“Do you want to see my beaver? Jah, jah, jah!”
Norma Ibarra says, laughing as she points to her tattoo of a plaid-shirt-wearing, famously Canadian rodent. Designs weave a tapestry around her arms and legs. The images map her journey from the Sonoran Desert in Mexico to North Vancouver’s forests and now to concrete structures throughout the world.
At one time, Norma was heavily engaged in her local mountain bike community as a well-loved and devoted member. Most recently, however, she has emerged as a sought-after skate documentarian committed to highlighting nontraditional people in the space. As a Mexican woman, she’s spent her career drawing on experiences and lessons learned between both sports to increase accessibility for others. The artwork she is gesturing to on her skin signifies the life-changing quick decision that brought her to Canada and kicked off this journey of inclusion through representation.
“Do you want to go to Vancouver?” her mother asked her over the phone on a Friday in 2009. By the following Sunday, Norma was on a plane with $200 in her pocket and no idea what the future held. At 25 years old, Norma had just completed university in Hermosillo with tourism, marketing and advertising degrees.
“I almost didn’t graduate because I had addiction issues back then. I was hanging out with the wrong people and numbing myself with drugs,” she says. Under threat of having to leave school for rehab, Norma buckled down, got herself clean and graduated on time.
The trip to Vancouver was a gift from her mother to celebrate this accomplishment and was intended as a five-week immersive experience. Immediately upon arrival, however, Norma knew she'd be staying.
“I needed a new start,” she says. “I was already here, and I wanted to be away from everyone at home who was not good for me.” She started applying for jobs and was hired by a family in North Vancouver. “I lived with them for the next six years. They are my Canadian family.”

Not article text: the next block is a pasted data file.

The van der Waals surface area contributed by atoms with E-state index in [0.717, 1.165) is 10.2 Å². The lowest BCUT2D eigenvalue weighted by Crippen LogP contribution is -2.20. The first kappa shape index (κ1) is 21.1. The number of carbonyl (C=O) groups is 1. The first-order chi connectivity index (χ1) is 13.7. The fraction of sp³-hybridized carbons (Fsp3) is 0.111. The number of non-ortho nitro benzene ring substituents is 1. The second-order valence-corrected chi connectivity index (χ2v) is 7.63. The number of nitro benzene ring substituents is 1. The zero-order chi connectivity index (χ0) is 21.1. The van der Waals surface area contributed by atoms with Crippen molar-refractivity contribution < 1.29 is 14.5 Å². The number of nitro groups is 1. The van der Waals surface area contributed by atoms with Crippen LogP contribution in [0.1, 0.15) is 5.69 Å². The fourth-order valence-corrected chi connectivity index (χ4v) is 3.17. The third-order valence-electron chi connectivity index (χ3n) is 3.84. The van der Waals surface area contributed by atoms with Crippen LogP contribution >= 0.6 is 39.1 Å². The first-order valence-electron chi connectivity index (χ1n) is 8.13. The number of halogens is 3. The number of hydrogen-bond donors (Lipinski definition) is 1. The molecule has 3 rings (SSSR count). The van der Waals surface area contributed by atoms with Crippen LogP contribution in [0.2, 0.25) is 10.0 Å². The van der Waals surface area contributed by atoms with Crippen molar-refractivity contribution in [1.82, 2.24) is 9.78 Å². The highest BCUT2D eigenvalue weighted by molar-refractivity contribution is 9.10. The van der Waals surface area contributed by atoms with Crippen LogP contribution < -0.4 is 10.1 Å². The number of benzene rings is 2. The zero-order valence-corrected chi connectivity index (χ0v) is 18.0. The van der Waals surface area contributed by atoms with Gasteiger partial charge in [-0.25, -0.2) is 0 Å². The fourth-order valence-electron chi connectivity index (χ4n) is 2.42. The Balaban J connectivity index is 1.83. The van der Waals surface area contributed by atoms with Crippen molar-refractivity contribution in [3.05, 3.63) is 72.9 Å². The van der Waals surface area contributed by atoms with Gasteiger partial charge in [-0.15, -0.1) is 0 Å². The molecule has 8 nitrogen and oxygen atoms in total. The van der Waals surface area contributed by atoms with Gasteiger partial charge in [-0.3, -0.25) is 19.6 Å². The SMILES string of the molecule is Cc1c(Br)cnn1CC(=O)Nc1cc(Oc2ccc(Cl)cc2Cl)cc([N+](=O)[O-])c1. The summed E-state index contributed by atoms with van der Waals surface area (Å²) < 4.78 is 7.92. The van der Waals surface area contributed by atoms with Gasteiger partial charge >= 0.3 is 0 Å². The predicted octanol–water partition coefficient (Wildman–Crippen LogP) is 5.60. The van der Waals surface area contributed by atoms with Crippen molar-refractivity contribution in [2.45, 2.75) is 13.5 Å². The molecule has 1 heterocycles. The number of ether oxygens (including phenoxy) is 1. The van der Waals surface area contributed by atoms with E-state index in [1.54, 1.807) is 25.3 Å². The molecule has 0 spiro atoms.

Known as the birthplace of freeride, mountain biking was already incredibly popular in Norma’s new backyard. It was everywhere, even on Plenty of Fish dating profiles. After borrowing money from a bartender friend named Armando, she bought herself a Kona Tanuki and signed up for a mountain biking lesson.
“My instructor didn’t know that I had never ridden on a trail before,” she says. “He had to keep telling me to stand on my pedals!”
Norma drove further into the sport through volunteering, offering her time at North Shore Mountain Bike Association (NSMBA) events, BC Bike Race, Crankworx, MEC Bikefest and more.
Her high energy, enthusiasm for new experiences, deep desire to meet people and easy laughter won over everyone as she actively sought out any opportunity to learn and become involved. Though they were not as prevalent then as they are now, Norma does recall attending a women’s-specific clinic during Crankworx.
“It was nice to be able to ride with and meet other women,” she says. “It helped me get more comfortable on my bike.” As her community and abilities grew, so did her opportunities. She earned contracts in her area of expertise (social media marketing) with Endless Biking, BC Bike Race and Mountain Biking BC.
While mountain biking offered Norma a new home, some aspects of the sport were a struggle.